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BOOK REVIEW: ‘Hitler’s Berlin’
Question of the Day
HITLER'S BERLIN: ABUSED CITY
By Thomas Friedrich
Yale University Press, $40, 480 pages
Adolf Hitler had a love-hate relationship with Berlin.
He loved the city for what it represented -- the focal point of Prussian power, the dynamic capital of the kaiser's empire and the political and military nerve center of the Third Reich.
However, Hitler also hated Berlin. He despised its cosmopolitan makeup and what he felt was a pervasive Jewish cultural and commercial influence on the city as well as on the whole of Germany. The resentment was pathological. A few years later, it ushered in the Holocaust, the systematic slaughter of 6 million European Jews.
The late German author Thomas Friedrich's book "Hitler's Berlin: Abused City," is a fascinating study of the politics, culture and architecture of Berlin. Berlin initially resisted Hitler's National Socialist Party. The city had a strong communist base, a powerful trade-union movement and liberal intellectuals.
Big business and the military rallied on behalf of Hitler's push for power because they thought he would revitalize the economy, enlarge the army and crush the communists and the unions. They also thought Hitler could be controlled. How terribly wrong they turned out to be.
Hitler became chancellor in January 1933 through constitutional means but not as a result of an election. He was appointed by the aging President Paul von Hindenburg, a World War I hero who disliked the Austrian-born politician who fought for Germany during the war as a corporal.
"I will employ my strength for the welfare of the German people, protect the Constitution and laws of the German people, conscientiously discharge the duties imposed on me, and conduct my affairs of office impartially and with justice to everyone," Hitler swore as he took the oath of office.
Not one of those pledges was kept.
Hindenburg, by then senile, died the following year at age 86. Hitler declared the office of president vacant, made himself the supreme leader, militarized Germany and abrogated the Versailles Peace Treaty of 1919. He stepped up a campaign against Jews, communists, labor unions and his remaining political rivals.
He also sought to remake the city of Berlin to reflect the glory of a new Germany.
Hitler employed architect Albert Speer on Jan. 30, 1937, as general inspector of buildings in the country's capital. It is not insignificant that the appointment was announced exactly four years after Hitler become chancellor.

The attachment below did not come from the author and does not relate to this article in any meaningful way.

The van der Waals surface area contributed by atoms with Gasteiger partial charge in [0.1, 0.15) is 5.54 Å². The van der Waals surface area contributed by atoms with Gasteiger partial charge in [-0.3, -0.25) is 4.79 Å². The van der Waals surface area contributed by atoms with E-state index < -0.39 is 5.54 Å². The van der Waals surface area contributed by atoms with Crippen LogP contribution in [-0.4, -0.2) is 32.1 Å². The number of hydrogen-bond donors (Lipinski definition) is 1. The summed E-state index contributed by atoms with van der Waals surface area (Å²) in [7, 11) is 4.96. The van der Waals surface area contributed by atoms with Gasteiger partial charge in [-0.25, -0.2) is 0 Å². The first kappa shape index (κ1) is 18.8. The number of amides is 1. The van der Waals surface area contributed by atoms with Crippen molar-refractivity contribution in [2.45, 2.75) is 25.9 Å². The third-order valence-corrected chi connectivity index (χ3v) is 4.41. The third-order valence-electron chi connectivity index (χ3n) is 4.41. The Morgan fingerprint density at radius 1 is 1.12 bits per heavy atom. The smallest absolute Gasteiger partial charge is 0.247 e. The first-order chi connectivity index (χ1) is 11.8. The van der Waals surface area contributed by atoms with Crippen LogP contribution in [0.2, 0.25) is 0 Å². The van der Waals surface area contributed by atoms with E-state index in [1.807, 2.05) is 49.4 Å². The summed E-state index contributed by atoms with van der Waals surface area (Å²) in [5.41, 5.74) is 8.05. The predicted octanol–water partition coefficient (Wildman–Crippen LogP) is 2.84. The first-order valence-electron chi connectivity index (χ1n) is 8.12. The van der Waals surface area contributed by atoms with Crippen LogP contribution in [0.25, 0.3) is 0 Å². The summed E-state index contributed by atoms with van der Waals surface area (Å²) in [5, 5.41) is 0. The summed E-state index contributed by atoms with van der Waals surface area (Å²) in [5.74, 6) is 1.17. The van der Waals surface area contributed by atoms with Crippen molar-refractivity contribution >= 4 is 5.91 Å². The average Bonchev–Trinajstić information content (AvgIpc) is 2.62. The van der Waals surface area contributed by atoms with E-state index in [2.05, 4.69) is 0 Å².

Friedrich notes that Hitler wished to create a grand city that would be a symbol of a Thousand Year Reich -- a city full of huge buildings, avenues and monuments, a capital that would dwarf Paris.
Hitler told the Reichstag, the German parliament, he needed Speer to ensure that "an overall vision be brought to the chaos of Berlin's architectural past, a vision that will do justice to the spirit of the National Socialist movement and to the character of the German capital."
Hitler never abandoned his dream of creating a grand Berlin until the closing months of World War II, perhaps because he considered himself an artist -- and politics a form of art. Historians often speculated what would have happened had Hitler been accepted to the art academy in Vienna. Some argued that he might not have entered German politics.
As for Berlin, Hitler's plan ended in the utter ruin of the city at the hands of the Soviet army. He committed suicide in Berlin during the closing days of the war.
"When Hitler took his own life in his Chancellery bunker on 30 April 1945, he took with him not only his plan for Germany's military domination of Europe but also his attempt to turn Berlin into the capital of the world, Germina -- the two plans were not only closely connected, each was a precondition and expression of the other," Friedrich writes. "Berlin continues to the present day to bear the burden of both these foolhardy schemes."
Today, Berlin is a vibrant, progressive, tolerant, multicultural capital of a reunified Germany.
Hitler would have hated the Berlin he inadvertently helped create.
Frank T. Csongos, former bureau chief of United Press International and Radio Free Europe/Radio Liberty, reported for UPI from Berlin in 1991 when it became the capital of a reunited Germany.
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